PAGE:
Improvements in cancer screening, diagnosis, and treatment have resulted in an increasing population of cancer survivors with impairments in physical function, cancer-related symptoms, and reduced quality of life. Exercise and physical activity have therapeutic value at multiple points along the cancer disease continuum, spanning disease prevention, treatment, survivorship, prognostic outcomes, and end-of-life issues. Molecular mechanisms for the influence of exercise in persons with cancer include altering tumor initiation pathways and affecting hormonal, inflammatory, immune, and insulin pathways. Physical activity has been found to play a role in the prevention of certain malignancies, including breast, colon, and other cancers. An increasing amount of evidence indicates that physical activity may affect prognostic outcomes in certain cancer diagnoses, especially breast cancer. Structured exercise and physical activity interventions can be helpful in addressing specific survivorship issues, including overall quality of life, cardiorespiratory impairment, cancer-related fatigue, and lymphedema. Exercise also may be helpful during the palliative care phase to alleviate symptoms and increase physical well-being. This article will familiarize physiatrists with the current state of evidence regarding the role and efficacy of exercise in persons with cancer.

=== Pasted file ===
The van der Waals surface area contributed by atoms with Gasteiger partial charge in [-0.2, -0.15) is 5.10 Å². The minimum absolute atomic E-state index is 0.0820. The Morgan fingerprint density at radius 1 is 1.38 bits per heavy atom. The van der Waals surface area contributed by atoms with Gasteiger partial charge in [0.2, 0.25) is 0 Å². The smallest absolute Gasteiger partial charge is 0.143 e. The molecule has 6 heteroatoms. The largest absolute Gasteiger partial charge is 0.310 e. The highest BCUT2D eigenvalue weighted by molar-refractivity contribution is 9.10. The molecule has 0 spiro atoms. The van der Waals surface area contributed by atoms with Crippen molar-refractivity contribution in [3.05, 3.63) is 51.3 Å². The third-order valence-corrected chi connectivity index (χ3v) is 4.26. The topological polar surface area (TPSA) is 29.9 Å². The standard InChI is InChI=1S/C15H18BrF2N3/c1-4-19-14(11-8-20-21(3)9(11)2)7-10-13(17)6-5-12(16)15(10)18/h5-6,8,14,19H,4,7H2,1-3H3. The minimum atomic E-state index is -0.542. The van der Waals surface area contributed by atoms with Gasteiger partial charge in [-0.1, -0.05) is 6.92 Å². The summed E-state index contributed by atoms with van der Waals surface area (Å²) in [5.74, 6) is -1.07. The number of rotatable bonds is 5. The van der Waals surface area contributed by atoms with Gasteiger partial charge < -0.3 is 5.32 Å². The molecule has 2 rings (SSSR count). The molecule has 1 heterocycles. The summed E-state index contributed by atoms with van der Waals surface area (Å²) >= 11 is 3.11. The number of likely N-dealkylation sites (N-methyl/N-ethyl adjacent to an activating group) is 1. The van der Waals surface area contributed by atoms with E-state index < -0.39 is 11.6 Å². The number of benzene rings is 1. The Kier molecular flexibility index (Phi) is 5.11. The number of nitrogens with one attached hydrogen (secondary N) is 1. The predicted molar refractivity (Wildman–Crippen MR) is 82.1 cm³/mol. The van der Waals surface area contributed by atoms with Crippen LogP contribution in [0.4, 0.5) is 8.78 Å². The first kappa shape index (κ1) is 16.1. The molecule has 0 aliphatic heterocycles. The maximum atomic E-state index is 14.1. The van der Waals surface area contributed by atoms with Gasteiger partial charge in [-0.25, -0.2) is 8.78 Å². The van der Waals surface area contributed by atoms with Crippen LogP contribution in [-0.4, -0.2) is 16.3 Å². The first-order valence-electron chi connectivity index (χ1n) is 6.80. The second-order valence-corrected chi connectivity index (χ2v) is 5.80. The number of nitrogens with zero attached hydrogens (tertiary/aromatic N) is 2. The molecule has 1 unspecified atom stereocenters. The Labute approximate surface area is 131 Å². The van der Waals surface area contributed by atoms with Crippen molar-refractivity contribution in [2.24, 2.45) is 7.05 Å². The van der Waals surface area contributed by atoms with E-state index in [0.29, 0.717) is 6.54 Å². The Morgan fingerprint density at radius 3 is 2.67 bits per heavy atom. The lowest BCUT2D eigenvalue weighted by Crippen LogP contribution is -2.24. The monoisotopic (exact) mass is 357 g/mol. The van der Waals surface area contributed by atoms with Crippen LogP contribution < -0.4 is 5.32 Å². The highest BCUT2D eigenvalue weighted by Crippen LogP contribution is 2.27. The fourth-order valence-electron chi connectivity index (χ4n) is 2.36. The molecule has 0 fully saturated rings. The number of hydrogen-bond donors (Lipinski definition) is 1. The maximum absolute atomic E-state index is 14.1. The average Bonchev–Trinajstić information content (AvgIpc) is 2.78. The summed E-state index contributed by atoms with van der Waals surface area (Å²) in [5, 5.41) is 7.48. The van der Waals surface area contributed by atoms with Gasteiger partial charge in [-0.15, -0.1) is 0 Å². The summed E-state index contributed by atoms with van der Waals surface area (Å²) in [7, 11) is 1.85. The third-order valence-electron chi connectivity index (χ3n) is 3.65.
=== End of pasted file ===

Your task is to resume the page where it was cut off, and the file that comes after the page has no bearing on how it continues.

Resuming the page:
Copyright © 2012 American Academy of Physical Medicine and Rehabilitation. Published by Elsevier Inc. All rights reserved.